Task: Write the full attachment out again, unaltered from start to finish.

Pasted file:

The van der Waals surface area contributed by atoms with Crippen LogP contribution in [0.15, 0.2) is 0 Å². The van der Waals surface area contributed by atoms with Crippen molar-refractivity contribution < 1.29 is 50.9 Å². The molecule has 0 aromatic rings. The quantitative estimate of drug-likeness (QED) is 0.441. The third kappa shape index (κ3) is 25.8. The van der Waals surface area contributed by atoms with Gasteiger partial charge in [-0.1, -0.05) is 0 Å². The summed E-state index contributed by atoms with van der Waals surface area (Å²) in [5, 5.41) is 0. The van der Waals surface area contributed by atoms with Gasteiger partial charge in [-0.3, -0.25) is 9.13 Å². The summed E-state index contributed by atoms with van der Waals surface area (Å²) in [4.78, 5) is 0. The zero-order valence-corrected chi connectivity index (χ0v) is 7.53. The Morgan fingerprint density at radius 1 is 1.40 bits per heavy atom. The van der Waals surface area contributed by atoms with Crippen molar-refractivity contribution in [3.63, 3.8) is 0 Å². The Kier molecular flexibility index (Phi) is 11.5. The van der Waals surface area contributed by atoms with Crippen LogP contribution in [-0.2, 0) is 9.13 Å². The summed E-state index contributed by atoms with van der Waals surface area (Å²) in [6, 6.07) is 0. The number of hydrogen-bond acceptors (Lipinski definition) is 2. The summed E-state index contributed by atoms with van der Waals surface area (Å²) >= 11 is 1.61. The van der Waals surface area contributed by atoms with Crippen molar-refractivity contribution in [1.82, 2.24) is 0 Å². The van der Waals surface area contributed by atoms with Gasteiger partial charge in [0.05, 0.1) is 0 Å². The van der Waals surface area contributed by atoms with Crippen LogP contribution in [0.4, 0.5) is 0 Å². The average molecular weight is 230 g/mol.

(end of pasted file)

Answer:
The van der Waals surface area contributed by atoms with Crippen LogP contribution in [0.15, 0.2) is 0 Å². The van der Waals surface area contributed by atoms with Crippen molar-refractivity contribution < 1.29 is 50.9 Å². The molecule has 0 aromatic rings. The quantitative estimate of drug-likeness (QED) is 0.441. The third kappa shape index (κ3) is 25.8. The van der Waals surface area contributed by atoms with Gasteiger partial charge in [-0.1, -0.05) is 0 Å². The summed E-state index contributed by atoms with van der Waals surface area (Å²) in [5, 5.41) is 0. The van der Waals surface area contributed by atoms with Gasteiger partial charge in [-0.3, -0.25) is 9.13 Å². The summed E-state index contributed by atoms with van der Waals surface area (Å²) in [4.78, 5) is 0. The zero-order valence-corrected chi connectivity index (χ0v) is 7.53. The Morgan fingerprint density at radius 1 is 1.40 bits per heavy atom. The van der Waals surface area contributed by atoms with Crippen molar-refractivity contribution in [3.63, 3.8) is 0 Å². The Kier molecular flexibility index (Phi) is 11.5. The van der Waals surface area contributed by atoms with Crippen LogP contribution in [-0.2, 0) is 9.13 Å². The summed E-state index contributed by atoms with van der Waals surface area (Å²) in [6, 6.07) is 0. The number of hydrogen-bond acceptors (Lipinski definition) is 2. The summed E-state index contributed by atoms with van der Waals surface area (Å²) >= 11 is 1.61. The van der Waals surface area contributed by atoms with Crippen molar-refractivity contribution in [1.82, 2.24) is 0 Å². The van der Waals surface area contributed by atoms with Gasteiger partial charge in [0.05, 0.1) is 0 Å². The van der Waals surface area contributed by atoms with Crippen LogP contribution in [0.4, 0.5) is 0 Å². The average molecular weight is 230 g/mol.